References

Campaign Against Living Miserably. Suicide. 2018. http://bit.ly/2AaA2Fo (accessed 25 July 2018)

Can men get postnatal depression?. 2017. http://bit.ly/2A8DsIO (accessed 24 July 2018)

Kim P, Swain J. Sad dads: Paternal postpartum depression. Psychiatry (Edgmont). 2007; 4:(2)35-47

National Childbirth Trust. Dads in distress: Many new fathers are worried about their mental health. 2015. http://bit.ly/2A64pwP (accessed 24 July 2018)

Antenatal care for uncomplicated pregnancies [CG62].London: NICE; 2017

Psouni E, Agebjörn J, Linder H. Symptoms of depression in Swedish fathers in the postnatal period and development of a screening tool. Scand J Psychol. 2017; 58:(6)485-96

Every mother must get the help they need.London: RCM; 2017

Is it time to address male postnatal depression?

02 August 2018
2 min read
Volume 26 · Issue 8

Readers are doubtless aware that the etymology of the word ‘midwife’ is ‘with woman’. Guidelines (National Institute for Health and Care Excellence, 2017) state that good care is woman-centred, where a woman's choices are informed, supported and represented by her midwife. For women to have a figure whose very role is defined by the advocacy and respect that she is due is no small thing: arguably, it may be exclusive to pregnancy.

Midwives know how this continuity of care can highlight changes that could signal danger, such as postnatal depression, one of the biggest contributors to maternal mortality at this time (Royal College of Midwives, 2017). Screening is therefore important to positive birth and motherhood experiences.

Although screens for postnatal depression are deemed sufficient for women, they fail to register more typically ‘male’ symptoms of depression, such as anger, irritability, working long hours and excessive drinking (Psouni et al, 2017). Research from the National Childbirth Trust (NCT) (2015) found that some 38% of new fathers worry about their mental health.

Respondents to articles on male postnatal depression (Dilner, 2017) are sceptical that men can suffer without having experienced the physical and mental demands of pregnancy and birth. But with suicide the biggest killer of men under 45 (Campaign Against Living Miserably, 2018), suspension of disbelief is a small price to pay to keep more men alive and well. Men too can experience panic and a sense of inadequacy at becoming a parent, but while women have been socialised all their lives and since time immemorial to expect motherhood, men playing an active role in parenting is relatively recent, and society has yet to catch up. Kim and Swain (2007) found that many did not have role models to emulate or social networks on which to rely, and they often felt excluded from mother-infant bonding. In addition, increased awareness of mental health, while important, is a further cause of depression in new fathers, 73% of whom mentioned concerns about their partner's mental health as having an effect on their own (NCT, 2015).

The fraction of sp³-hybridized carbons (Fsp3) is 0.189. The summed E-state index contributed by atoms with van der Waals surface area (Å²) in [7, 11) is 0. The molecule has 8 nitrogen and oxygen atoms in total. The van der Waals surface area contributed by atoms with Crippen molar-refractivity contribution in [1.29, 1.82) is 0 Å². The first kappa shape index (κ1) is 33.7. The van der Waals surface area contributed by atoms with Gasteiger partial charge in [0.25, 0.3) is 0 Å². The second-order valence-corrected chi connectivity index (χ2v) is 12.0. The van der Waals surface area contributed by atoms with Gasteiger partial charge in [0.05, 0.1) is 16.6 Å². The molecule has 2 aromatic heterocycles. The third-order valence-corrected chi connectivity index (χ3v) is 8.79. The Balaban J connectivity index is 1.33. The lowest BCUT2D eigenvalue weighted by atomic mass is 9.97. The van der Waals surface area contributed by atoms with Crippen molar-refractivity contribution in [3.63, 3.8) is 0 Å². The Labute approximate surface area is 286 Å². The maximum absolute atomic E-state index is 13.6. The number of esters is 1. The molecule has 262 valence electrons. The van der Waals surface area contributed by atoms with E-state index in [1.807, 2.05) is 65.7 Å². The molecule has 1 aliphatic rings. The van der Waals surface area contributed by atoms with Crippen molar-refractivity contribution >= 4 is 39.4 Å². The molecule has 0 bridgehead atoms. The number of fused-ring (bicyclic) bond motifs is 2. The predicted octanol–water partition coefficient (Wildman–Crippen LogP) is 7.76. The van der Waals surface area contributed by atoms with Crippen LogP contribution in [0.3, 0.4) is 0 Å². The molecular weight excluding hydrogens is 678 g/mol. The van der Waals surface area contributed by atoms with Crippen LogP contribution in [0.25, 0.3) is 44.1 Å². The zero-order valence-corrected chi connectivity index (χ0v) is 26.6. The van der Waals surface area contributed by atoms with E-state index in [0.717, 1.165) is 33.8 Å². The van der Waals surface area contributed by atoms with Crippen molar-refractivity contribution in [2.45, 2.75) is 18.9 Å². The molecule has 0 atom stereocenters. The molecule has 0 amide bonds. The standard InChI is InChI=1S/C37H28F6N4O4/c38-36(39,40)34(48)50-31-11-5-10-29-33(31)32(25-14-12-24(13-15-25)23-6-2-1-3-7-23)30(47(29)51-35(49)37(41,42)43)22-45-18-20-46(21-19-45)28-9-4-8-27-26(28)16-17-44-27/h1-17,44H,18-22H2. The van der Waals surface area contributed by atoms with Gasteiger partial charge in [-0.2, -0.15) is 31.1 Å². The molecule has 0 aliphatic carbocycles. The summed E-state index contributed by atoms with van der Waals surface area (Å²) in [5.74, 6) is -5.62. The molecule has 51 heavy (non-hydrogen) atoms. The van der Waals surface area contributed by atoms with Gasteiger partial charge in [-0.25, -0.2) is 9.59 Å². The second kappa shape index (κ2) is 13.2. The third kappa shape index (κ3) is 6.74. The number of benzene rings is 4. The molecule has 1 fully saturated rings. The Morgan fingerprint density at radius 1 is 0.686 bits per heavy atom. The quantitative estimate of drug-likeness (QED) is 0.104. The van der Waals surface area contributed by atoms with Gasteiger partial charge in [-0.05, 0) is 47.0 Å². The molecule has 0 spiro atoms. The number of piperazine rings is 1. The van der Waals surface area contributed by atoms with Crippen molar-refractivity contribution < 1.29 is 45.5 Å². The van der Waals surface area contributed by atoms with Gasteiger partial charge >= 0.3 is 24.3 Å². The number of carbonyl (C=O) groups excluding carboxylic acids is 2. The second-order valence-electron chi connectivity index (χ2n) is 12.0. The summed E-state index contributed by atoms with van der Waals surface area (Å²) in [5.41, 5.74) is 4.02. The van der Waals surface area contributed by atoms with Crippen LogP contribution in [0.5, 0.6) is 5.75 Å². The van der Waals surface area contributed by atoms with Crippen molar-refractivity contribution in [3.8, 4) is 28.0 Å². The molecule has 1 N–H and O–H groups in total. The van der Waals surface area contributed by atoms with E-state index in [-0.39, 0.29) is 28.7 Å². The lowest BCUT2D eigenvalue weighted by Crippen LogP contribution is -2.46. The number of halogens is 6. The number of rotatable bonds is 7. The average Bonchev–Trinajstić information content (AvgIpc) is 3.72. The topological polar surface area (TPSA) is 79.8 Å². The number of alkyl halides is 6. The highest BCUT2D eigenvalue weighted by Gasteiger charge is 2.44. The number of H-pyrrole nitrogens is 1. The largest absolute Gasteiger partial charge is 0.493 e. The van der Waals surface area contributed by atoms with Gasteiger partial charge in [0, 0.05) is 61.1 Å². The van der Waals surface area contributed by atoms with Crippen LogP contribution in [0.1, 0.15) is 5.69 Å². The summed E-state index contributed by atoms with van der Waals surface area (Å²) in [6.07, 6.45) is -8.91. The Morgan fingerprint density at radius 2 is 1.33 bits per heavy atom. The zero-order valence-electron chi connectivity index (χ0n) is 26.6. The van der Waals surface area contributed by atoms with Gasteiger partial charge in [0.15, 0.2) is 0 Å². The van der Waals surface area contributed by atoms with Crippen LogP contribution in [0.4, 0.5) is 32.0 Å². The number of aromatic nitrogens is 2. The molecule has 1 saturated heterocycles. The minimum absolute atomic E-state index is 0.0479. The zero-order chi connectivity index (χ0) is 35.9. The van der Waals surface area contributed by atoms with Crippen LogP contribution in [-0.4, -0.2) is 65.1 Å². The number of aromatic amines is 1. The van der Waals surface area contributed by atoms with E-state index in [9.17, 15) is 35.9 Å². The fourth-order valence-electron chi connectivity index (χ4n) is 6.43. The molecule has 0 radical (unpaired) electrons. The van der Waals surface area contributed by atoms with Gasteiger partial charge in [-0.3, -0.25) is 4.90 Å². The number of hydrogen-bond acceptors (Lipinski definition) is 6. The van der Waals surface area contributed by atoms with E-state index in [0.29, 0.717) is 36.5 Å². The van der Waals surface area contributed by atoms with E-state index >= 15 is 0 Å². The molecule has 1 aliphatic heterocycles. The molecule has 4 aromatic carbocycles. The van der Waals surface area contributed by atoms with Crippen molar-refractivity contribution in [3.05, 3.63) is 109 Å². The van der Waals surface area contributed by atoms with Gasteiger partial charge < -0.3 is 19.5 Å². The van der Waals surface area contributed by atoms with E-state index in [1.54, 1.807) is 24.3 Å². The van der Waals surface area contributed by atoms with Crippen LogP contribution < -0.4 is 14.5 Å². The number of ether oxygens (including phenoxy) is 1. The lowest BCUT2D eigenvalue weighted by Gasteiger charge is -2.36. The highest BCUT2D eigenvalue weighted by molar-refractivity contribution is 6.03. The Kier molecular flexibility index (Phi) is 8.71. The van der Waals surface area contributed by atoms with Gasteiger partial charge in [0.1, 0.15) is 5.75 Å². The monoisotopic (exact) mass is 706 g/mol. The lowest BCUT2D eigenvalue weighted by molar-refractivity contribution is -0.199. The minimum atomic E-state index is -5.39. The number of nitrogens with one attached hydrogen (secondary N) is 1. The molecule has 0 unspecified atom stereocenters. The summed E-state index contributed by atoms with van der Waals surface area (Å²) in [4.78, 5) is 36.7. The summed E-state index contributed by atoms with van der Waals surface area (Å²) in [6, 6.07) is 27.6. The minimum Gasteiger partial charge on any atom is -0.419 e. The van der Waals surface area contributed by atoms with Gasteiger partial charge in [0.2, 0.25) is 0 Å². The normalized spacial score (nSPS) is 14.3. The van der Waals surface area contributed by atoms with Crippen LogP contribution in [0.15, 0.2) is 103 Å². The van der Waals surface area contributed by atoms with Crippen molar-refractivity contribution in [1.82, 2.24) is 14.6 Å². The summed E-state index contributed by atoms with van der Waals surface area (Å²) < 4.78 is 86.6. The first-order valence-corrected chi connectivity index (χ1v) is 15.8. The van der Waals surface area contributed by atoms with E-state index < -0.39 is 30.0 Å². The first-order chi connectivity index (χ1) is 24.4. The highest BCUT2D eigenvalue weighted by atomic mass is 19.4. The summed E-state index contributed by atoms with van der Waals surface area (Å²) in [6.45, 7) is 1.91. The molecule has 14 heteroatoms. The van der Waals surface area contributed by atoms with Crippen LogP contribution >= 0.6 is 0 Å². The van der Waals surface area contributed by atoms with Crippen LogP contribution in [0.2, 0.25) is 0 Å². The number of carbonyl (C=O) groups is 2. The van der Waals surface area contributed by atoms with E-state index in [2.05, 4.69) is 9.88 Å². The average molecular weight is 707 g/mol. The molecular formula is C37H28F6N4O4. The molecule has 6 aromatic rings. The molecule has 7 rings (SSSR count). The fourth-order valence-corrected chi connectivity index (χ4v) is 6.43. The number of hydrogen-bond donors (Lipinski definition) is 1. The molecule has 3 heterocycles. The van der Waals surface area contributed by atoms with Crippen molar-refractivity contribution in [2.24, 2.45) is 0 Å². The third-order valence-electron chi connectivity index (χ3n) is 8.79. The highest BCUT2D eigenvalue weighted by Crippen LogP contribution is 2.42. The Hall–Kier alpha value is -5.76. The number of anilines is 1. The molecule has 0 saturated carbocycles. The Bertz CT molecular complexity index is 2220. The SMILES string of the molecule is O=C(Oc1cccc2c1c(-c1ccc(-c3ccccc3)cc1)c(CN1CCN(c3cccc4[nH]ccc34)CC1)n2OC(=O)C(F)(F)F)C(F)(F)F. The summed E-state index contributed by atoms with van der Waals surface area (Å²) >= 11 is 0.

Advice to men experiencing postnatal depression (NCT, 2015) is that they talk to friends, family or a GP. However, when a father feels he is suffering alone, the ‘marked loss of interest in virtually all activities’ (Kim and Swain, 2007) that characterises depression is likely to be a significant barrier to seeking help.

Midwives are defined by their role ‘with woman’, and rightly so—women need to be front and centre in their care, and deserve a dedicated professional who can spot the danger signs. But men have no such support, and advice places the initiative entirely on their shoulders. Given the effects that postnatal depression can have on the whole family, it is therefore important to identify not just at-risk women, but members of her support network too.